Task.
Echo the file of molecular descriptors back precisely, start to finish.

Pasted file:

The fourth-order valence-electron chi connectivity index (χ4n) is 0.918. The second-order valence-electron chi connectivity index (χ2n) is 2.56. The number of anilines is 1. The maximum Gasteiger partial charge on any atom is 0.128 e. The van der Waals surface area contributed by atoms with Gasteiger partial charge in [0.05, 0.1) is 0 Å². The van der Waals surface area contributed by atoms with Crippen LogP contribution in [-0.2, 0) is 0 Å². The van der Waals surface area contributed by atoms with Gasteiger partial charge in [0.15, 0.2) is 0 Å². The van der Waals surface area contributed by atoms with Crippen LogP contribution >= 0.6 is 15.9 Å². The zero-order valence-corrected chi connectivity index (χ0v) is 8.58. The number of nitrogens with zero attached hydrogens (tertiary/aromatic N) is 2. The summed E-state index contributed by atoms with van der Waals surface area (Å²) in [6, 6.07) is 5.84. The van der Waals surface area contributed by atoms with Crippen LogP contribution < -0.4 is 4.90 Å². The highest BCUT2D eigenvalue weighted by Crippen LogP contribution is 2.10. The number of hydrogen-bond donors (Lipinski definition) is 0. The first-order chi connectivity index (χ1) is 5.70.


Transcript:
The fourth-order valence-electron chi connectivity index (χ4n) is 0.918. The second-order valence-electron chi connectivity index (χ2n) is 2.56. The number of anilines is 1. The maximum Gasteiger partial charge on any atom is 0.128 e. The van der Waals surface area contributed by atoms with Gasteiger partial charge in [0.05, 0.1) is 0 Å². The van der Waals surface area contributed by atoms with Crippen LogP contribution in [-0.2, 0) is 0 Å². The van der Waals surface area contributed by atoms with Gasteiger partial charge in [0.15, 0.2) is 0 Å². The van der Waals surface area contributed by atoms with Crippen LogP contribution >= 0.6 is 15.9 Å². The zero-order valence-corrected chi connectivity index (χ0v) is 8.58. The number of nitrogens with zero attached hydrogens (tertiary/aromatic N) is 2. The summed E-state index contributed by atoms with van der Waals surface area (Å²) in [6, 6.07) is 5.84. The van der Waals surface area contributed by atoms with Crippen LogP contribution < -0.4 is 4.90 Å². The highest BCUT2D eigenvalue weighted by Crippen LogP contribution is 2.10. The number of hydrogen-bond donors (Lipinski definition) is 0. The first-order chi connectivity index (χ1) is 5.70.